CBS: Democrats ‘Live,’ Republicans ‘Die’ by YouTube

On Thursday’s CBS "Early Show," host Harry Smith and reporter Jeff Greenfield analyzed the effectiveness of YouTube videos for 2008 presidential candidates.The segment described how a an Edwards campaign video "...says let's get serious about what matters," while Giuliani and Romney are examples of how candidates can "...die by YouTube."

After they described how successful videos were for Democrats, Smith decided it was time to analyze the effect on Republican campaigns: "... but there is a whole other backlash on this, as well, right?"

This is some of the analysis of Democratic candidates:

GREENFIELD: ...for instance, Dennis Kucinich, no money, no organization, so he goes to YouTube, puts out an ad. It's not particularly compelling. He's talking about a peace tower as a way of symbolizing peace. This has been seen about 6600 times, which isn't much, but how many times does a candidate like Kucinich get to talk to 6600 people at virtually no expense?"

They move on to Clinton:

SMITH: "Yeah. But everybody's using this stuff, even the big guys."

GREENFIELD: "Right. The Clinton Campaign. Now, if Clinton's image is a little too humorless maybe, a little too sturdy, director Rob Reiner has a video where he's supposedly instructing Clinton advisers how to behave. We'll take a quick look...That's a lightening up."

SMITH: "Yeah."

Finally there’s Edwards:

GREENFIELD: "Now, John Edwards, took a lot of heat for the $400 haircut. His campaign produced a video that says let's get serious about what matters...And even if they're just his supporters, it's a way of saying we're not taking this hair cut thing seriously, John Edwards is talking about serious matters."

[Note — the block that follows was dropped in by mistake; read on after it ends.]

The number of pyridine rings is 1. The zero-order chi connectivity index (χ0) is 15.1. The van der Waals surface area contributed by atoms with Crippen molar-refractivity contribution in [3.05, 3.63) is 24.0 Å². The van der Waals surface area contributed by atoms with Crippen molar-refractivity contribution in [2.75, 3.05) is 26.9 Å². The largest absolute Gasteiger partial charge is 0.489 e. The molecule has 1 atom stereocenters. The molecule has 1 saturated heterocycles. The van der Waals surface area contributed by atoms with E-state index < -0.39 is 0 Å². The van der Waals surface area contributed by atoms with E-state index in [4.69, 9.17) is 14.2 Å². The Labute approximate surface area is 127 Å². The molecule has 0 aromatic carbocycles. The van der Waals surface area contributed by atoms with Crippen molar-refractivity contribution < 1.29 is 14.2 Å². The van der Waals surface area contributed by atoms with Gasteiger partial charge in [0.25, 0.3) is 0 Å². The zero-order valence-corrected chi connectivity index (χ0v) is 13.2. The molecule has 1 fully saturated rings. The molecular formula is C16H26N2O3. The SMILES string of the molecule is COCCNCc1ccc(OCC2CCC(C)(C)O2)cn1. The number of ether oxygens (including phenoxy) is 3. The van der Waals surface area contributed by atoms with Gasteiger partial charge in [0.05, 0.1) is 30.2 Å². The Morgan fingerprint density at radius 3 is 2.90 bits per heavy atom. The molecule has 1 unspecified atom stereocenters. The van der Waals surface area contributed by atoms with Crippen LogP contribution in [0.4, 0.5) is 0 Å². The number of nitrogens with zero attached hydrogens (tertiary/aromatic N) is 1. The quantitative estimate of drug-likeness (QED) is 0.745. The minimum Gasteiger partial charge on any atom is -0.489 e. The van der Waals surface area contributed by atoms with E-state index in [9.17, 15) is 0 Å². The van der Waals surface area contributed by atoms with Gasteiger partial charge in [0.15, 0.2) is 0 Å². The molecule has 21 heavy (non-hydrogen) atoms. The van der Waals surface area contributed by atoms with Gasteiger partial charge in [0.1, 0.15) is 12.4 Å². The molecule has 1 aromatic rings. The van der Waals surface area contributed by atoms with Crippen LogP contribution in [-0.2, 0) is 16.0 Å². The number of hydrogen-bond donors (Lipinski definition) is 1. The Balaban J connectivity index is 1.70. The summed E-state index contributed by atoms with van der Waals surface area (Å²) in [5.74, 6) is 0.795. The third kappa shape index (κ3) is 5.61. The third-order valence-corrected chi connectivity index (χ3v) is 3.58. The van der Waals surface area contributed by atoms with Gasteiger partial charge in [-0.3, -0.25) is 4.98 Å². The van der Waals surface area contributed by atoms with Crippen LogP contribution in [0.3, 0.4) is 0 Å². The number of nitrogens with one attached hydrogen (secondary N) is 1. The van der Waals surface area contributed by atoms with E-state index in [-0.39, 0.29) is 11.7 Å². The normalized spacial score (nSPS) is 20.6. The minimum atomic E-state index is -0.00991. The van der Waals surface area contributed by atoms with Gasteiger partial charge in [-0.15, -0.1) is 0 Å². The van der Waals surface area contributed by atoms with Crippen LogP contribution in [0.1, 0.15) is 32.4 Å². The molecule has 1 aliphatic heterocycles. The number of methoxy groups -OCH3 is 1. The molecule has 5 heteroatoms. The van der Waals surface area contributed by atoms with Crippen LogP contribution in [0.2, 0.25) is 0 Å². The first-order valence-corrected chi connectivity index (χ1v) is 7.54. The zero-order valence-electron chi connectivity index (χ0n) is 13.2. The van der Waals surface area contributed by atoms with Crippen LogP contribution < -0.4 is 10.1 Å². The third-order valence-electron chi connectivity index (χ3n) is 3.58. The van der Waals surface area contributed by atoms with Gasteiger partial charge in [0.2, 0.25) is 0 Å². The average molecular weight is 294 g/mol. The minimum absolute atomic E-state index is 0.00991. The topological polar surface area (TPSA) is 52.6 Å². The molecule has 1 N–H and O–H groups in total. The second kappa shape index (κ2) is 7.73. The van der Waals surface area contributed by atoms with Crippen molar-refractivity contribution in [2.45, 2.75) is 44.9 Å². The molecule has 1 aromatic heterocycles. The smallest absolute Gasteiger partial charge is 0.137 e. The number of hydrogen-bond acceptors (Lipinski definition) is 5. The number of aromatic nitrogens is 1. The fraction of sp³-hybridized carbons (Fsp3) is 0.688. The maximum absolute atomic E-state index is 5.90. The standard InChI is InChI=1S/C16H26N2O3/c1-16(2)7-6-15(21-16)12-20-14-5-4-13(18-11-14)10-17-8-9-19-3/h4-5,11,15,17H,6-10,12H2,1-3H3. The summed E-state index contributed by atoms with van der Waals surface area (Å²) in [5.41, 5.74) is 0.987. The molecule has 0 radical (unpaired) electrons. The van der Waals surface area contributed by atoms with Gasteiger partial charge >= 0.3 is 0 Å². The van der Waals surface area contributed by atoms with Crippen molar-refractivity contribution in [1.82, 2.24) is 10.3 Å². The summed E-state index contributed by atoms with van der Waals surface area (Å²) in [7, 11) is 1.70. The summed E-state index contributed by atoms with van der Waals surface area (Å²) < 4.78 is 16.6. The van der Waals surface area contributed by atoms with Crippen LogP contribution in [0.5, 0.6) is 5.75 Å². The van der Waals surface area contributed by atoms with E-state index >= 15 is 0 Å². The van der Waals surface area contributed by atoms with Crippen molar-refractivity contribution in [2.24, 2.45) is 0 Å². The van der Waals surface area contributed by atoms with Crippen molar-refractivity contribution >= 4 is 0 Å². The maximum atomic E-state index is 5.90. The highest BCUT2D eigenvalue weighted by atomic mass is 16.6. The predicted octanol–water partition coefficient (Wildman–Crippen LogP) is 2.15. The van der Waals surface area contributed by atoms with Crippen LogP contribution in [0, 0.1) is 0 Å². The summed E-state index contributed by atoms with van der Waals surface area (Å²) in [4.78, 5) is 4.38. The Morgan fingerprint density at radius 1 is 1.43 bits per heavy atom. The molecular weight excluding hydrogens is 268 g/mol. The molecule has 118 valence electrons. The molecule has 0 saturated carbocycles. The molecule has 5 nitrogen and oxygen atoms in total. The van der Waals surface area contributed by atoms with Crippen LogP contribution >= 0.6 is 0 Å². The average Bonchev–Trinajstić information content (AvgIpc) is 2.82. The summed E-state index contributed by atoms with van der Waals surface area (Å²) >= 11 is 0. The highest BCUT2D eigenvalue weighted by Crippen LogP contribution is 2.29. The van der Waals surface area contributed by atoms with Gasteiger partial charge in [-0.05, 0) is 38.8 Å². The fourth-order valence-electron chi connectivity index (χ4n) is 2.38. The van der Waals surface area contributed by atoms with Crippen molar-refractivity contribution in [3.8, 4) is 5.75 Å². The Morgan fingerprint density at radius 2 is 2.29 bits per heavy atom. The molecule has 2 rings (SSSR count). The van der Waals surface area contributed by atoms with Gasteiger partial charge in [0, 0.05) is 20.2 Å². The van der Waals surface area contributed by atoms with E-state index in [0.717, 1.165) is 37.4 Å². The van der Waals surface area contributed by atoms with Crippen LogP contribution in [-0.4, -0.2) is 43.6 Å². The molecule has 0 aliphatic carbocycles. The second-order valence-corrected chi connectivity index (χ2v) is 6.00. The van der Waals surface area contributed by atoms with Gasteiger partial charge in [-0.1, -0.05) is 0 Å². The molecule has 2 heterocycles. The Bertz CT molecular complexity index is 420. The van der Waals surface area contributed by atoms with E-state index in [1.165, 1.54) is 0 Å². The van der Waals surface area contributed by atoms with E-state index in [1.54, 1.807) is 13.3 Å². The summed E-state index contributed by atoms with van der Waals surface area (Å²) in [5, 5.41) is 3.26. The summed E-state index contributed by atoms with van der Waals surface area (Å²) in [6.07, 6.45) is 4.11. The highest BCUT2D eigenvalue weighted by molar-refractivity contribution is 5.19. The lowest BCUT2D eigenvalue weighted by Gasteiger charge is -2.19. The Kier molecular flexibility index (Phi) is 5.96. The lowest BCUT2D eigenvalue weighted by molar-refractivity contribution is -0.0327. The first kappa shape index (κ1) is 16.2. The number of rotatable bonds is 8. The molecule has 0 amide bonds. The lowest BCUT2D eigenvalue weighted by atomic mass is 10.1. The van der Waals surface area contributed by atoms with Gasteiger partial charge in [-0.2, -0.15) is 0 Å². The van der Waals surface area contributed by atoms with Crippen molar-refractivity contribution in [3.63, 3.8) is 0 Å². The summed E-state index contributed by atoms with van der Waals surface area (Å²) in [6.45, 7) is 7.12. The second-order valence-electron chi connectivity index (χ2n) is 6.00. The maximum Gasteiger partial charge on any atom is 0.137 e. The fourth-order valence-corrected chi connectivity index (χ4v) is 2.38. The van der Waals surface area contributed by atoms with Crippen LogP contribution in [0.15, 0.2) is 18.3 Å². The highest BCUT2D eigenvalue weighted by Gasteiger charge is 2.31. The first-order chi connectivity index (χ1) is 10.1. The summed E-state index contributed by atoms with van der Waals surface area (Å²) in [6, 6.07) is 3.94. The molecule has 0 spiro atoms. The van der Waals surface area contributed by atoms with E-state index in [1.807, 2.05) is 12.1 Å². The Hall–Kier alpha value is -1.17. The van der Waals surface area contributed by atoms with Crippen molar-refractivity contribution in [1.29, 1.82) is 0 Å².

Compare all that glowing analysis with this description of the Giuliani and Romney campaign gaffes on YouTube:

GREENFEILD: "Live by YouTube, die by YouTube. Rudy Giuliani was at the National Rifle Association, he interrupted his speech to take a cell phone call from his wife. How endearing, the loving husband. Right? Within an hour or so, the Romney Campaign put on YouTube this video which shows that he did precisely the same thing almost three months earlier, very clearly suggesting spontaneous, loving event? No. A calculated effort to prove that now at last he's found the right woman."

And of course they could forget to call Romney a flip-flopper:

GREENFIELD: "On YouTube, a comment is forever. Romney is running as a social conservative. From the moment he joined the race, we don't know if it was another campaign or just old opponents, other people put on YouTube a clip from Romney when he ran in Massachusetts in 1994, and again in 2002, showing a very different view about social issues like abortion and gay rights."

Greenfield helped to sum up the segment with this observation: "It's a fascinating new medium. It can be a great asset [for Democrats]. It can be a very tricky liability [for Republicans]."

Here is the full transcript of the segment:

HARRY SMITH: "In the race for the White House, you need to reach the voters. The more directly the better. So far this year, candidates have done that 22 million times on YouTube alone, using online campaign videos, like this one from Republican Mike Huckabee."

MIKE HUCKABEE: "That war is about will. Whoever gives up, loses. Al Qaeda knows that if we give up in Iraq, we lose."

SMITH: "CBS News Senior Political Correspondent, Jeff Greenfield, is here with more. This is so interesting. Tape your own thing, stick it on YouTube, stick it on the internet, you bypass us, you bypass paid advertisers, this is a great way to get your message across."